|Strand, Towery place at Inter-High Day|
|Written by Wauneta Breeze|
|Thursday, 26 February 2015 04:18|
Wauneta-Palisade students wait with other competitors to hear the results from Inter-High Day held Feb. 18 at McCook Community College. (Courtesy Photo)
Gage Bellamy wants to be an engineer.
Exactly what kind of an engineer – he hasn’t decided. However, the junior at Eustis-Farnam Public Schools is pretty sure of the route he wants to take to reach his goal. It starts at a community college.
“I’ve actually been thinking about Mid-Plains Community College,” said Bellamy, 17. “My sister is taking engineering classes at UNL, so I’ve been able to compare university and community college systems. I know she struggles with being able to get that one-on-one instruction.”
Bellamy took a tour of North Platte Community College about a month ago, but got an in-depth look at what the classrooms and instructors are like, thanks to the 48th annual Inter-High Day on Wednesday.
He was one of approximately 500 students from 28 schools across Nebraska that took academic tests on NPCC’s south campus. Meanwhile, on the north campus, about 100 students from 16 schools took tests in seven technical trade areas. Both groups vied for an estimated $26,000 worth of scholarships.
“The instructors I met were great,” said Bellamy. “I could definitely see myself taking the basic classes at MPCC, then transferring somewhere else for a bachelor’s degree. I’m already enrolled in an online communications class through McCook.”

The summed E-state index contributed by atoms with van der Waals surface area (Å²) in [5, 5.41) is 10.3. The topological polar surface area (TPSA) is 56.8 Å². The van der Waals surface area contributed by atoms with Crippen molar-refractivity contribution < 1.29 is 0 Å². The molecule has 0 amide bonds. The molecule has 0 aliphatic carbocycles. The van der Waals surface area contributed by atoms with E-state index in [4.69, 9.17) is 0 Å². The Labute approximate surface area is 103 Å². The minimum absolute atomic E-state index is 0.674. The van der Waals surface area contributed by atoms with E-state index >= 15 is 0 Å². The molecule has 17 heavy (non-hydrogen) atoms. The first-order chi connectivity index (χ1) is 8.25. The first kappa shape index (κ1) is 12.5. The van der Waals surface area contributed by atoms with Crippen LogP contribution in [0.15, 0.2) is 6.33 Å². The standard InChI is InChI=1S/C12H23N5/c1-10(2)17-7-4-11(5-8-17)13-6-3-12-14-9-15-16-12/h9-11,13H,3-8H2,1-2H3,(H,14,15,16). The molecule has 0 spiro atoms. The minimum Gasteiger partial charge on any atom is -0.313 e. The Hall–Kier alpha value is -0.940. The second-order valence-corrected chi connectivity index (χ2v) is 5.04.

Bellamy tested in math during Inter-High Day–one of many options available. Students were allowed to test in a maximum of two subject areas. Those areas included: literary analysis, information technology, health occupations, chemistry, fire science, athletic training, business communications and dramatic arts among others.
“Accounting was our most popular test area, followed by word processing,” said Brandon Pritchett, MPCC enrollment counselor. “More than 750 tests were given out altogether.”
According to Pritchett, Inter-High Day is a huge recruitment tool for the college because its faculty and offerings can be showcased to so many students at one time.
Kim Stengel, a guidance counselor for Maywood High School, took 23 students to the event.
“I just think it’s a really good opportunity for the kids to see the campus and test in an environment where they can compete against other schools,” said Stengel. “Academic competition is just as important as athletic competition.”
The three highest scoring individuals in each test area received up to three credit hours of free tuition for upcoming summer classes. The first place winners in each category also received a $500 scholarship good for the first fall that they attend college classes. Those scholarships can be accumulated from year to year.
Academic winners took home medals, while technical trade winners received prizes such as helmets and tool sets that applied to their particular test areas.
Schools got points based on how many winners they had. The top three point earners in each division were given trophies and received a $500 scholarship to award to a student of the school’s choice.
For Wauneta-Palisade, Nicole Strand and Lesley Towery placed second and third, respectively in Chemistry. Strand also placed second in Math.